Republican strategist Mark McKinnon thinks that former Pennsylvania Rick Santorum’s issue profile – his extreme social conservative philosophy – represents what’s wrong with the Republican Party. Yet, McKinnon asserts in the Daily Beast that Santorum’s character is the larger concern were the good former senator to make a bid for the President.
I like Mark McKinnon quite a bit, but I disagree with his argument here.
The attention that Santorum’s traditionalist social policies will attract will do the most damage to the GOP in the long run, and make it more difficult for a more reasonable candidate to succeed in winning the nomination and the general election.
McKinnon, a smart, experienced and quite ethical Republican strategist, ought to know by now what it’s like to find an honest man in parliament. If we were to discard every politician with questionable character we’d have to go back to a monarchy just because of the lack of honest souls to put in Congress. Whoever the Republican nominee is in 2012, they’ll probably have to do some sketchy things to get there. That’s the nature of the business.
For those unaware, Rick Santorum is probably one of the most extreme social conservatives to serve in the United States Senate this decade, not as much perhaps because of his positions, but because of the jihadist tone he uses in advocating them.
Not only is Santorum’s approach bad politics for a Republican party trying desperately to appeal to young voters and voters in urban centers and inner ring suburbs. It also departs sharply from the tradition set by President Ronal d Reagan – a tradition that is supposedly quite important to activist Republicans. McKinnon notes the difference between Reagan’s Republicanism and Santorum’s:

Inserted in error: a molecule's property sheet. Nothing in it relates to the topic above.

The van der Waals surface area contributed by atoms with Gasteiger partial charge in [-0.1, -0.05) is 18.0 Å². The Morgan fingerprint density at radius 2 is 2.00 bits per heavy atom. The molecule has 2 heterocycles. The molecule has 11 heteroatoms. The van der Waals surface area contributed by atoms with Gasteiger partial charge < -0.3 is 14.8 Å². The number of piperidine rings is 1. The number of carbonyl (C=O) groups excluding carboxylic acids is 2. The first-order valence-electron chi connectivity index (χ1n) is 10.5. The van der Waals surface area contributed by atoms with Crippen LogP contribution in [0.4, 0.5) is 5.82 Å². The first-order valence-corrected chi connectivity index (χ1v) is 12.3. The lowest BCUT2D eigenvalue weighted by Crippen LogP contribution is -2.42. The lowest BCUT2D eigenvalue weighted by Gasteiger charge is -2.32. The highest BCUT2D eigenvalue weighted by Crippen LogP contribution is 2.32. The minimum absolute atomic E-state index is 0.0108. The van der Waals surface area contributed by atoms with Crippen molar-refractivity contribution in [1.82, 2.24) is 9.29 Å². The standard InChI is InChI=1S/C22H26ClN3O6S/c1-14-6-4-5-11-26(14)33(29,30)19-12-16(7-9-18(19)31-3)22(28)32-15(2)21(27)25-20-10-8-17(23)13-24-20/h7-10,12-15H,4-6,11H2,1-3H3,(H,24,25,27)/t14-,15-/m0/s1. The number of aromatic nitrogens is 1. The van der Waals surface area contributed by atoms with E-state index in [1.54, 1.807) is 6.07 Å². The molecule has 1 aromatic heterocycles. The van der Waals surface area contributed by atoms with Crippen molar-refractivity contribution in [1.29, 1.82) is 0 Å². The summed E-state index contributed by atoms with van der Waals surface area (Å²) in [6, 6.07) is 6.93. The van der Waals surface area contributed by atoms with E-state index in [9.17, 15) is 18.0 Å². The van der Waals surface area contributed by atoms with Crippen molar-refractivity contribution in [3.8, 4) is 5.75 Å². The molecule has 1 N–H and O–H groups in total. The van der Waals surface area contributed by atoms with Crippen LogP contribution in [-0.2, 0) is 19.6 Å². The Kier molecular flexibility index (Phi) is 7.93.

Here’s Reagan in 1975:
“If you analyze it I believe the very heart and soul of conservatism is libertarianism…The basis of conservatism is a desire for less government interference or less centralized authority or more individual freedom, and this is a pretty general description also of what libertarianism is.”
And here’s Santorum in 2005:
“One of the criticisms I make is to what I refer to as more of a libertarianish right…This whole idea of personal autonomy, well, I don’t think most conservatives hold that point of view. Some do. They have this idea that people should be left alone, be able to do whatever they want to do, government should keep our taxes down and keep our regulations low, that we shouldn’t get involved in the bedroom, we shouldn’t get involved in cultural issues. You know, people should do whatever they want. Well, that is not how traditional conservatives view the world, and I think most conservatives understand that individuals can’t go it alone. That there is no such society that I am aware of, where we’ve had radical individualism and that it succeeds as a culture.”
Santorum’s view is neither consistent with the traditional Republican view, nor popular with the groups the GOP needs to be competitive with in order to become electorally effective. But it is effective with those pesky social conservatives who can dominate a state like Iowa – if he becomes a serious contender he’ll be the candidate who’ll be loudest on those issues which are of the least appeal for the Republican Party.
There may not be anything one can do about it – the guy is articulate, passionate, and he probably knows if he got in the 2012 race he’d certainly attract a following. But in the long run his return to public life will be a net negative for the Republican Party, and for the nominee in 2012, no matter who it winds up being.
Just like the other santorum, it looks like this former senator is just going to be another unpleasant part of everyday life for the foreseeable future.
Crossposted at The Diasporist.